We are investigating the actuator properties of semicrystalline polymer fibres that contract upon heating. An actuator converts energy into movement, e.g. a piston or a muscle. We are using atomistic simulations to gain greater understanding at the molecular level into what causes some polymers to show actuation on heating (i.e. thermal actuation) whilst other polymers show only a very small degree of (or no) actuation. This research is part of a larger collaboration between The University of Borås and The University of Skövde which seeks to utilise these actuators in robotics as artificial muscles.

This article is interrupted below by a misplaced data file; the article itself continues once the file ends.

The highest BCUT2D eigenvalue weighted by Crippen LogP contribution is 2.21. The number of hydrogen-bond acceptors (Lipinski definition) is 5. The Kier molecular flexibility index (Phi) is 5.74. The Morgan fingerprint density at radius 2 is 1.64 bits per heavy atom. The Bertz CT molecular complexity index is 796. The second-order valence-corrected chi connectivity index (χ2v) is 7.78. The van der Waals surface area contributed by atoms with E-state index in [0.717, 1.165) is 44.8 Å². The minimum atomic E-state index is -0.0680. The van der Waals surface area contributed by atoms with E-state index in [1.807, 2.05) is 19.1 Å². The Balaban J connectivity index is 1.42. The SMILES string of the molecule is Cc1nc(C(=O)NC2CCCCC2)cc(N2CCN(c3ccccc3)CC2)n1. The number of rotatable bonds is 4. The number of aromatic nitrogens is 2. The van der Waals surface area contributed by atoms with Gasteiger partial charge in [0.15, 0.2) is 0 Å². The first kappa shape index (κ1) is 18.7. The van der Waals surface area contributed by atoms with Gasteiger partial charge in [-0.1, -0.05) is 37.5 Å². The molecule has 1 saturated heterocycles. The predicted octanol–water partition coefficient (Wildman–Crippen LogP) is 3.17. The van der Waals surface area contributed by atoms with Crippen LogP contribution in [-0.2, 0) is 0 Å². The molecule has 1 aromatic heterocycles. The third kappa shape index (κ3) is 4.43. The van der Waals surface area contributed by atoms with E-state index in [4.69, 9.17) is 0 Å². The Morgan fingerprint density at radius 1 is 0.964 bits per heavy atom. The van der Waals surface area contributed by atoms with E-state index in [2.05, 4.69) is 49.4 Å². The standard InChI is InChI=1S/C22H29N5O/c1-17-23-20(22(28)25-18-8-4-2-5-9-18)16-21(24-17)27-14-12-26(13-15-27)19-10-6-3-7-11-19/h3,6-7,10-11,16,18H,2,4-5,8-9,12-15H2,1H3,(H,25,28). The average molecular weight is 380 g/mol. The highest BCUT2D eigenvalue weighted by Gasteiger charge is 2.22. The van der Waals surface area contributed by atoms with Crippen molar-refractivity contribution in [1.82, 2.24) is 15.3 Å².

The pictures below shows the actuation of a single Poly(vinylidene fluoride) (PVDF) molecule. It shows that the molecule becomes shorter (contracts) when heating. These simulations give us a deep mechanistic understanding of the reasons for the contraction, and allow us to search for other systems and conditions that give improved actuation properties.